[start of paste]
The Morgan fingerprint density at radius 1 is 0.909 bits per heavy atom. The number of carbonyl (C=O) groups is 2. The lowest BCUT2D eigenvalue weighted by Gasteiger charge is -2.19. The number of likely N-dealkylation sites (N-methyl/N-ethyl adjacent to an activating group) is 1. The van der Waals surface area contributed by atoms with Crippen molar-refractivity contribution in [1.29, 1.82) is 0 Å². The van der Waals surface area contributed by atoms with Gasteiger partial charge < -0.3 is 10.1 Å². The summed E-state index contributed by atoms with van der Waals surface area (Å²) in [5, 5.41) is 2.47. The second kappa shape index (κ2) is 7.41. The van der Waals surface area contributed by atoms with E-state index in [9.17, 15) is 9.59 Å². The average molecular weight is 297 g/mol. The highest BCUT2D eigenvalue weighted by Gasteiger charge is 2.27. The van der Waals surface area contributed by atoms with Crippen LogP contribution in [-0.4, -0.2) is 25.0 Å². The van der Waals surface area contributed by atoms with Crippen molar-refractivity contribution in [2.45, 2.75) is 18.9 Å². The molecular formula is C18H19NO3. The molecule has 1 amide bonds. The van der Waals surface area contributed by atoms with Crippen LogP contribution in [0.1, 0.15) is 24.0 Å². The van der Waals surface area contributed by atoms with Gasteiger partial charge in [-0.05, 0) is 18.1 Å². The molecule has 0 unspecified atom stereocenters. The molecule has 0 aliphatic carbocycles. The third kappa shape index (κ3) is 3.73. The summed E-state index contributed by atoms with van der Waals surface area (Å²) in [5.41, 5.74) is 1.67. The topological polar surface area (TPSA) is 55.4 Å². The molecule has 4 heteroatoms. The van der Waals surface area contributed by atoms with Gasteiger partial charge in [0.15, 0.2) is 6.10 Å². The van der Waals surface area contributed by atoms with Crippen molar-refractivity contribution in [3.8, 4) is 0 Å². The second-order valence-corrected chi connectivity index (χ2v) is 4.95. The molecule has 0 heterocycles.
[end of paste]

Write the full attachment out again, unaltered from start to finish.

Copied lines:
The Morgan fingerprint density at radius 1 is 0.909 bits per heavy atom. The number of carbonyl (C=O) groups is 2. The lowest BCUT2D eigenvalue weighted by Gasteiger charge is -2.19. The number of likely N-dealkylation sites (N-methyl/N-ethyl adjacent to an activating group) is 1. The van der Waals surface area contributed by atoms with Crippen molar-refractivity contribution in [1.29, 1.82) is 0 Å². The van der Waals surface area contributed by atoms with Gasteiger partial charge < -0.3 is 10.1 Å². The summed E-state index contributed by atoms with van der Waals surface area (Å²) in [5, 5.41) is 2.47. The second kappa shape index (κ2) is 7.41. The van der Waals surface area contributed by atoms with E-state index in [9.17, 15) is 9.59 Å². The average molecular weight is 297 g/mol. The highest BCUT2D eigenvalue weighted by Gasteiger charge is 2.27. The van der Waals surface area contributed by atoms with Crippen LogP contribution in [-0.4, -0.2) is 25.0 Å². The van der Waals surface area contributed by atoms with Crippen molar-refractivity contribution in [2.45, 2.75) is 18.9 Å². The molecular formula is C18H19NO3. The molecule has 1 amide bonds. The van der Waals surface area contributed by atoms with Crippen LogP contribution in [0.1, 0.15) is 24.0 Å². The van der Waals surface area contributed by atoms with Gasteiger partial charge in [-0.05, 0) is 18.1 Å². The molecule has 0 unspecified atom stereocenters. The molecule has 0 aliphatic carbocycles. The third kappa shape index (κ3) is 3.73. The summed E-state index contributed by atoms with van der Waals surface area (Å²) in [5.41, 5.74) is 1.67. The topological polar surface area (TPSA) is 55.4 Å². The molecule has 4 heteroatoms. The van der Waals surface area contributed by atoms with Gasteiger partial charge in [0.15, 0.2) is 6.10 Å². The van der Waals surface area contributed by atoms with Crippen molar-refractivity contribution in [3.8, 4) is 0 Å². The second-order valence-corrected chi connectivity index (χ2v) is 4.95. The molecule has 0 heterocycles.